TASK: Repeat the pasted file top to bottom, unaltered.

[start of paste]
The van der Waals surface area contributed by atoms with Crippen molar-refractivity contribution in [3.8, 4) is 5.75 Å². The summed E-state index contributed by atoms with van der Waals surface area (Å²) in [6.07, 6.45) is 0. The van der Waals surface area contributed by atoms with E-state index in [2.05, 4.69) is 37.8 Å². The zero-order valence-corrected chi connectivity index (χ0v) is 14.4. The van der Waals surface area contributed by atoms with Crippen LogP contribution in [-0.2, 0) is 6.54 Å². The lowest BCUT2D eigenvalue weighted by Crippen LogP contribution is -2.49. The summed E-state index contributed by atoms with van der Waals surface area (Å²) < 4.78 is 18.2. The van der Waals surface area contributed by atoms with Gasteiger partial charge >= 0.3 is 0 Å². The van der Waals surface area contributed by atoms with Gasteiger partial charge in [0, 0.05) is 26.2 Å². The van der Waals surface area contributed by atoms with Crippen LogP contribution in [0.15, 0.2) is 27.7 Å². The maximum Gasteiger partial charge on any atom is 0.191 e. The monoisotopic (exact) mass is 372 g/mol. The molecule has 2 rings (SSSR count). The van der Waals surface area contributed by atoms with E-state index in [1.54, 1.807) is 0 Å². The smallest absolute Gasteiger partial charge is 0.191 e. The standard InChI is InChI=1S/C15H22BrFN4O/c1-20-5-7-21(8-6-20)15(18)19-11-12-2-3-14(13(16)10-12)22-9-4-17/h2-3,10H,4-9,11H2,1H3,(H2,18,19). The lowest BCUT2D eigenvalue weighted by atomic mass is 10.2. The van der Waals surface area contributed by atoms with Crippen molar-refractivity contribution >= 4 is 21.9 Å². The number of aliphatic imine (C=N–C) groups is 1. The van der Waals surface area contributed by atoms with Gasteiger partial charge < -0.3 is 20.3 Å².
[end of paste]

The van der Waals surface area contributed by atoms with Crippen molar-refractivity contribution in [3.8, 4) is 5.75 Å². The summed E-state index contributed by atoms with van der Waals surface area (Å²) in [6.07, 6.45) is 0. The van der Waals surface area contributed by atoms with E-state index in [2.05, 4.69) is 37.8 Å². The zero-order valence-corrected chi connectivity index (χ0v) is 14.4. The van der Waals surface area contributed by atoms with Crippen LogP contribution in [-0.2, 0) is 6.54 Å². The lowest BCUT2D eigenvalue weighted by Crippen LogP contribution is -2.49. The summed E-state index contributed by atoms with van der Waals surface area (Å²) < 4.78 is 18.2. The van der Waals surface area contributed by atoms with Gasteiger partial charge >= 0.3 is 0 Å². The van der Waals surface area contributed by atoms with Gasteiger partial charge in [0, 0.05) is 26.2 Å². The van der Waals surface area contributed by atoms with Crippen LogP contribution in [0.15, 0.2) is 27.7 Å². The maximum Gasteiger partial charge on any atom is 0.191 e. The monoisotopic (exact) mass is 372 g/mol. The molecule has 2 rings (SSSR count). The van der Waals surface area contributed by atoms with E-state index in [1.54, 1.807) is 0 Å². The smallest absolute Gasteiger partial charge is 0.191 e. The standard InChI is InChI=1S/C15H22BrFN4O/c1-20-5-7-21(8-6-20)15(18)19-11-12-2-3-14(13(16)10-12)22-9-4-17/h2-3,10H,4-9,11H2,1H3,(H2,18,19). The lowest BCUT2D eigenvalue weighted by atomic mass is 10.2. The van der Waals surface area contributed by atoms with Crippen molar-refractivity contribution >= 4 is 21.9 Å². The number of aliphatic imine (C=N–C) groups is 1. The van der Waals surface area contributed by atoms with Gasteiger partial charge < -0.3 is 20.3 Å².